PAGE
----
I remember actually feeling surprised when a DF’d person would be hurt or angry by my shunning them, because weren’t they supposed to appreciate my faithful stand and be moved to return to Jehovah...??

    (If they responded angrily, it meant my shunning was “justified” because they obviously didn’t appreciate or understand the loving discipline and spiritual correction from Jehovah... And if they seemed sad, this was very confusing to me too, because perhaps it meant they didn’t understand or appreciate spiritual things...?)


    The very thought of that mindset now makes me sick to my stomach. It hurts my head, and heart.


  • pale.emperor

    I felt bad ignoring people that were obviously right in front of me. It didn't feel right. I remember If I saw a DFd person in the street or in a shop my heart would be pounding. That's how much a cult get get into your head, control your emotional reactions.

    The ones who were DFd I used to say never looked happy, but now I know that because no one walks around with a smile on their face 24/7. I was sure that they'd be DFd fairly because the elders were so loving and insightful right? (barf)

  • mentalclarity

    When I was a kid I was kind of scared of df'd people....If someone said "that person is df'd" it was like they had done something really wrong and I was to avoid them. As I got older I just saw it kind of as penitence, and i didn't think twice about ignoring a df'd person. Now, of course, I think how sick and conditioned I was. I also never questioned the shunning policy (at all) until i was out. I never had family or close friends df'd so that would have been different maybe.

    When I came back to being a witness after a short stint "outside" I remember a childhood friend of mine called me and wanted to meet to catch up. I knew he'd been df'd and I told him I couldn't. Fast forward a decade later and I found him on facebook and wrote to apologize to him about treating him that way. I felt (feel) awful about doing that. He didn't ever write back - that's his choice and I respect it.

  • Brokeback Watchtower
    Brokeback Watchtower

    I feel very bad about my shunning family and others while heavily into the cult. I have tried to come to terms with the fact that I now am shun and in a way I get to experience the harm I inflicted on people when a loyal dub. I have little if any anger over those that shun me as I understand their situation, and hold no grudges toward R&F but do have a very real hatred of these dumb asses at the top of the Watchtower policy making machine and would feel much glee over seeing these ass holes in jail or begging in the streets homeless. Because these guys are some seriously fucked up delusional megalomaniacs who will inflict harm of children causing them to become martyrs for their corporation, and putting children danger of being molested.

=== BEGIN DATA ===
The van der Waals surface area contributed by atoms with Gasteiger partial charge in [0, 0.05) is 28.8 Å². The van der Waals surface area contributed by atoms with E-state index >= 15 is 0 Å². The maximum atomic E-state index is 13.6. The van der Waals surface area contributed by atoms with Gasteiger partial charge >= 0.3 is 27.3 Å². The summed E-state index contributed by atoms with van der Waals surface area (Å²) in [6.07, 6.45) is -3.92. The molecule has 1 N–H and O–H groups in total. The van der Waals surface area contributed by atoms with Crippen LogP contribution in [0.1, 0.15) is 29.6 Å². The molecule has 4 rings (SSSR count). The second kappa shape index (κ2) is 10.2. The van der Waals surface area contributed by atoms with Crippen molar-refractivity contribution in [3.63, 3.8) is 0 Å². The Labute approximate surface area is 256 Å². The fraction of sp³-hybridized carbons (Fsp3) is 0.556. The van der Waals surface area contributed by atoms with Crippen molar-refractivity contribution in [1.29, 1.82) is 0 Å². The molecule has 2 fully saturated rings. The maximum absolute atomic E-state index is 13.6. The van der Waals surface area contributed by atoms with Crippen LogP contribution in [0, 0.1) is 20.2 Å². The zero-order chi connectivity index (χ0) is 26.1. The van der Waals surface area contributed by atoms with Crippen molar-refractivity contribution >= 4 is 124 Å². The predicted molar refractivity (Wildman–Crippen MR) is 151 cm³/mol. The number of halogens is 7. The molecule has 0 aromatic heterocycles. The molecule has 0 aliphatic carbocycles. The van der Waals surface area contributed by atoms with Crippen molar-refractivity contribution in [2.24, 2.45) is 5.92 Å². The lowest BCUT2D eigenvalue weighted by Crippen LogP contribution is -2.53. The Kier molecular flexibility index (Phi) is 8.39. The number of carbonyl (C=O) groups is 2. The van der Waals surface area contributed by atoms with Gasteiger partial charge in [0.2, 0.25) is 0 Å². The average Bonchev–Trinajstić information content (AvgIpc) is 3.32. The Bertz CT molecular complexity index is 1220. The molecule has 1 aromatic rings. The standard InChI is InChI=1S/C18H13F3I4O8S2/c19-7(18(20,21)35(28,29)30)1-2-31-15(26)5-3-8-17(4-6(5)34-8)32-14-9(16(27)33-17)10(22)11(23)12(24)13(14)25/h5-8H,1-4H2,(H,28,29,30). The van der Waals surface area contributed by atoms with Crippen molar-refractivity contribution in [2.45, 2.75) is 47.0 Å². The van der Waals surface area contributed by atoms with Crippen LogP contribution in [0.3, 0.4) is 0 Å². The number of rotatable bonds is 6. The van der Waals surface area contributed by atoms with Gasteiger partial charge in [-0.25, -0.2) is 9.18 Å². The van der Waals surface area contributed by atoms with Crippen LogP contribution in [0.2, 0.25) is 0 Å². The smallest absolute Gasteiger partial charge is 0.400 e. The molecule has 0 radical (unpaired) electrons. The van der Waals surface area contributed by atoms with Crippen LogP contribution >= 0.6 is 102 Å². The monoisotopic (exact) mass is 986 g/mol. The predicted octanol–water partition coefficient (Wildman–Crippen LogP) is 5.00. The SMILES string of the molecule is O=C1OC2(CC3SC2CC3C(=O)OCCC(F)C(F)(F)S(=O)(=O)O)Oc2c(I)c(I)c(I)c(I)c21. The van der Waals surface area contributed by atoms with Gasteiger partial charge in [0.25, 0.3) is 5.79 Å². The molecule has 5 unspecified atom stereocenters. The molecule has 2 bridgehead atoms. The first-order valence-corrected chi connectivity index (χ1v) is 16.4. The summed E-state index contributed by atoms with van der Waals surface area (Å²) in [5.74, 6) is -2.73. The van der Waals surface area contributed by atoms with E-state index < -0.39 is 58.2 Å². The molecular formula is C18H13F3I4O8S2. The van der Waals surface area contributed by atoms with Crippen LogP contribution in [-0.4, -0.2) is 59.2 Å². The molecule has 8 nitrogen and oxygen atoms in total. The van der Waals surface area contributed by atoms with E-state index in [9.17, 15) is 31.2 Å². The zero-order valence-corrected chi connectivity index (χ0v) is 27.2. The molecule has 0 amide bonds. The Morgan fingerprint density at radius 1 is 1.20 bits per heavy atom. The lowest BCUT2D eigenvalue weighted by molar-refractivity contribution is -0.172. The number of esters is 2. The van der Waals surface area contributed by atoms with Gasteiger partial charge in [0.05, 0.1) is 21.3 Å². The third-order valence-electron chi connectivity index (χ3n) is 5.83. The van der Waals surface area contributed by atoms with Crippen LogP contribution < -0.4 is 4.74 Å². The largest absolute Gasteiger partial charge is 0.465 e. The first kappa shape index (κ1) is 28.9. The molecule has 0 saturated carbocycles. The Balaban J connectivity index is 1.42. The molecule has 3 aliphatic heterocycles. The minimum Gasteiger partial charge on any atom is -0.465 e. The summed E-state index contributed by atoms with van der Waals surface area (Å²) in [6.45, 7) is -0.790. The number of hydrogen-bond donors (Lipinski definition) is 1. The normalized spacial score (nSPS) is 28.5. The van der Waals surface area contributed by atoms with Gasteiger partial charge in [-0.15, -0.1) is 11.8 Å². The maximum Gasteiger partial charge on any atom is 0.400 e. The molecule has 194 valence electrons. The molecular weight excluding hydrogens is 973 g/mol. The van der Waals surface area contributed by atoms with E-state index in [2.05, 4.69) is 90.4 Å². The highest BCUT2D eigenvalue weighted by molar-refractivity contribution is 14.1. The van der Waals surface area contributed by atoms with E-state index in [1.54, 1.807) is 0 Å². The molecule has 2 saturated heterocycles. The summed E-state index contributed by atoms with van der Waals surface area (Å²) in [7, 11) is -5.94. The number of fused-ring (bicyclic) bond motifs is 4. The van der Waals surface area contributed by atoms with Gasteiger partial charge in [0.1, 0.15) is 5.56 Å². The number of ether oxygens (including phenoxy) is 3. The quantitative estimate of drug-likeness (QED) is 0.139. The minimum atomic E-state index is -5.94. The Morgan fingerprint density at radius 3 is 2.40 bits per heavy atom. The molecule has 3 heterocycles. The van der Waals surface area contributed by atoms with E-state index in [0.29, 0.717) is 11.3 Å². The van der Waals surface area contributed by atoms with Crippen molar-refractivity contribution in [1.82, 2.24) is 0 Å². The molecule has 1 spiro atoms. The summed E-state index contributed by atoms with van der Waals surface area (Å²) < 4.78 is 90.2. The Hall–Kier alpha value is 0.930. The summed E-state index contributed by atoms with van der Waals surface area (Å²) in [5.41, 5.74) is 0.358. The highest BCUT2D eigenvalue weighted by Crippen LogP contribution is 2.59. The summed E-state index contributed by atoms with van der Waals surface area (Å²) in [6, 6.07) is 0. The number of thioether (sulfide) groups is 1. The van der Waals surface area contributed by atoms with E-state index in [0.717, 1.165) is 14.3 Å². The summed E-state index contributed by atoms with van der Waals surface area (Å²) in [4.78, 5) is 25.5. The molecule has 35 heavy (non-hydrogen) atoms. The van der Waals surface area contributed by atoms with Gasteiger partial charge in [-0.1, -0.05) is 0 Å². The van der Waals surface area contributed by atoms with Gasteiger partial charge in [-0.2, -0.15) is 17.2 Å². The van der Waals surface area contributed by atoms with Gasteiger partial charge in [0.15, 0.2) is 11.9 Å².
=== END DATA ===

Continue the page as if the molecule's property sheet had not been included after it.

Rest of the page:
• ToesUp

    I always felt bad for them. I always smiled or put my hand on their shoulder and patted it. I even spoke to one DF'd cong. member when he had a death in his family. I didn't care if anyone was offended by it. I am typically known for not cooperating. lol I don't march to things I don't feel are right. Maybe that is why I was not your typical JW.

  • stan livedeath
    stan livedeath

    going back over 50 pal's older brother was d/f for adultery, we had to shun him, he seemed to stay out for years.

    the brother that conducted studies with my mum and dad--and seperately with me--as a kid.....also had a study with a young married couple his own age.. long story short--he ended up shagging the wife, both fessed up and were d/f for it. husband divorced the wife. they were shunned--but after a year were reinstated and married.

    i dont think shunning made a scrap of difference. the first mentioned chap was putting it around--and going to casinos--smoking--living the high life. no intention of going back--not till years later

    the adulterous couple merely served their time and were reinstated and welcomed back with open arms.